By the middle of the 1930s, the beachside of Bayocean was littered with ruins. The destruction became a tourist attraction of its own. When a group of locals called the Tillamook-Bayocean Company (TBC) took over management of Bayocean Park in 1928, the first thing they did was finish building a road to it from Tillamook. Families could then drive out there on weekends to enjoy the beach and resort facilities. They also took photos of ruined cottages and this didn't help sell Bayocean lots. Some visitors looted and vandalized vacant homes, accelerating their destruction. TBC failed in just a few years and the principles divvied up what was left of Bayocean Park amongst themselves.

Bayocean landowners were convinced the single (north) jetty was the problem because erosion seemed clearly linked tied to its construction and expansion. Studies by would eventually confirm these suspicions in the 1970s—too late. Oceanographers at Oregon State University discovered that sand scoured from Bayocean’s beaches by winter storms predominantly from the southwest would move around in shoals south of the north jetty, until being pushed out to sea by powerful outflows through the narrow Tillamook Bay inlet on low tide. Sand brought back by summer currents from the north that used to replenish the beach accumulated north of the jetty instead.

After severe storms breached the southern end of the spit in multiple locations during the winter of 1938/1939, worried locals held meetings and set up commissions. Local politicians wrote letters to federal colleagues who managed to get funding for a USACE study. When the ports in the area had asked USACE to build just the north jetty in 1914, because they could not afford to pay their share of two jetties, they were reluctant to do so because they had always built matching sets and could not predict the outcome. 


Twenty years later the players on each side were new and the original positions had been forgotten. USACE became the scapegoat for Bayocean erosion and they reacted defensively. Their studies eventually concluded that erosion destroying Bayocean was part of a natural cycle unrelated to north jetty construction. They pointed out that saving private homes from destruction was not part of their congressional mandate and that the cost of building a south jetty would be several times greater than the total value of all assessed property on Bayocean. Political leaders found it impossible to get funding for a south jetty under these circumstances.

During the 1940s, erosion continued but breaches did not, so the memory of them started to fail. Francis Mitchell gained hope and instigated a “Watch Bayocean Grow” campaign, bringing in a few newcomers with no bad memories. Construction of the Tillamook Naval Air Station (blimps) during World War II brought an economic boom to the area and some of the new arrivals rented cottages on Bayocean. This would be the first and last time that Bayocean hosted a stereotypical community of working, middle-class Americans.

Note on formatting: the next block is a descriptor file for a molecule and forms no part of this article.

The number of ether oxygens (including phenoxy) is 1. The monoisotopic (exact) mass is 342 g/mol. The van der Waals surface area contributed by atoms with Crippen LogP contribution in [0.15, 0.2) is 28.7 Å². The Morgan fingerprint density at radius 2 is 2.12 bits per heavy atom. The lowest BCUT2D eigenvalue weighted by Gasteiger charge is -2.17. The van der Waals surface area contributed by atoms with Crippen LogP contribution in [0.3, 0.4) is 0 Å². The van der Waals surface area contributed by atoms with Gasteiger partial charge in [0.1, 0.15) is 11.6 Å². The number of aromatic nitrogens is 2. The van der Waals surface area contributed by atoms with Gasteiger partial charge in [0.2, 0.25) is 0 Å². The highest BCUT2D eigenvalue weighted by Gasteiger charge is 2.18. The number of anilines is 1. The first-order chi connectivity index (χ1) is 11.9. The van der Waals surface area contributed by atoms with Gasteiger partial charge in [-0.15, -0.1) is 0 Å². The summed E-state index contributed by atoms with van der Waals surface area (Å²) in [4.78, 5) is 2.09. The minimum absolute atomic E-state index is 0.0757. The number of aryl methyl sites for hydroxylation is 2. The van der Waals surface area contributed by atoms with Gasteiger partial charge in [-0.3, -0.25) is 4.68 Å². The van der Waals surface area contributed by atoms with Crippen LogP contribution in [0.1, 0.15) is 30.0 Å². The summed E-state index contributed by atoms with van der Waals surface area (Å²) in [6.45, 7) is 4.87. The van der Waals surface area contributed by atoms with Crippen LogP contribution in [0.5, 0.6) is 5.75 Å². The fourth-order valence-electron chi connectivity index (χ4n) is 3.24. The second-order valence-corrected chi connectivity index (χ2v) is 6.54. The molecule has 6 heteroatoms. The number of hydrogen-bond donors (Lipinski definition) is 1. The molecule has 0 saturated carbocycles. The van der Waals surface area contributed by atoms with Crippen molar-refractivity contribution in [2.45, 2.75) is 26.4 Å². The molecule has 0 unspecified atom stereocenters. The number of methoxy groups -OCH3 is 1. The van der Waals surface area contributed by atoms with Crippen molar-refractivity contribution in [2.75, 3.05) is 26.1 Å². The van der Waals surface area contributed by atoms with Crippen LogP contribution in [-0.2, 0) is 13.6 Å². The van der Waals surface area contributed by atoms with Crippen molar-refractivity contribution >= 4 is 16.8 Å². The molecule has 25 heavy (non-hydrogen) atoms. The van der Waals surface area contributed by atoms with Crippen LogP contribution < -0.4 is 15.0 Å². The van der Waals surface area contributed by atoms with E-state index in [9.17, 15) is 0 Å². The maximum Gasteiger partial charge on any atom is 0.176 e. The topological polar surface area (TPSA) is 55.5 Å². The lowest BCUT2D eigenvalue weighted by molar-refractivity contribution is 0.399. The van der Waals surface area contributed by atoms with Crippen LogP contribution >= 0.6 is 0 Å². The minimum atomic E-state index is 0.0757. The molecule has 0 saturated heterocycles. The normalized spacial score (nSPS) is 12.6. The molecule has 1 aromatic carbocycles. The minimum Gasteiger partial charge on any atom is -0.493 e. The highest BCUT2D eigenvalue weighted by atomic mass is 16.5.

Meanwhile, the ocean continued wearing away the south end of the spit making the road hard to maintain and forcing some to move their cottages back from the edge. A few sold their cabins for a pittance to people who then moved them to the mainland, some just before a major storm surge on November 13, 1952, ripped a 3/4-mile gash through the southern section of the spit. Oyster beds were covered with sand. Levies that maintained dairy farm meadows were breached. Large boats could no longer move across Tillamook Bay because it was filling up with sand. Travel through the north inlet became very difficult. And Bayocean had become an island.

Now that coastal commerce and navigation were threatened, USACE’s mandate was engaged. Though funding by local taxes was again a challenge, in 1956 USACE finally got approval and funding to build a breakwater to close the gap. Backpressure caused by the breakwater forced sand to settle and reform a beach that reconnected Cape Meares with the northern end of the spit, though east of where it had been. Meares Lake eventually filled the gap between the new beach and the breakwater.

The breakwater did not solve the problem caused by the north jetty, so the beach continued to erode north and south of the gap plugged by the breakwater. The few buildings that had not been burnt down by USACE to enable leveling of the area near the town center continued to fall into the sea. The last building on Bayocean proper (a garage) fell in 1971, ironically, just as the first stage of the long-awaited solution to the problem—the south jetty—was completed. The beach of Bayocean started coming back immediately and continue rebuilding today. Loss of south jetty length from the constant pounding of the sea will likely get worse as global warming increases sea level and exacerbates storms. The dune separating Cape Meares Lake from the ocean is only 200' wide.


There is much more to the story of the Tillamook Peninsula, before, during, and after Bayocean Park than what's been told in the past (see Outside Reading), and some of what's been told needs updating. That is the primary purpose of this blog, via posts on the Home page. The Index provides a way to find specific topics of interest. I welcome comments on individual posts or via the Comment Form in the right column.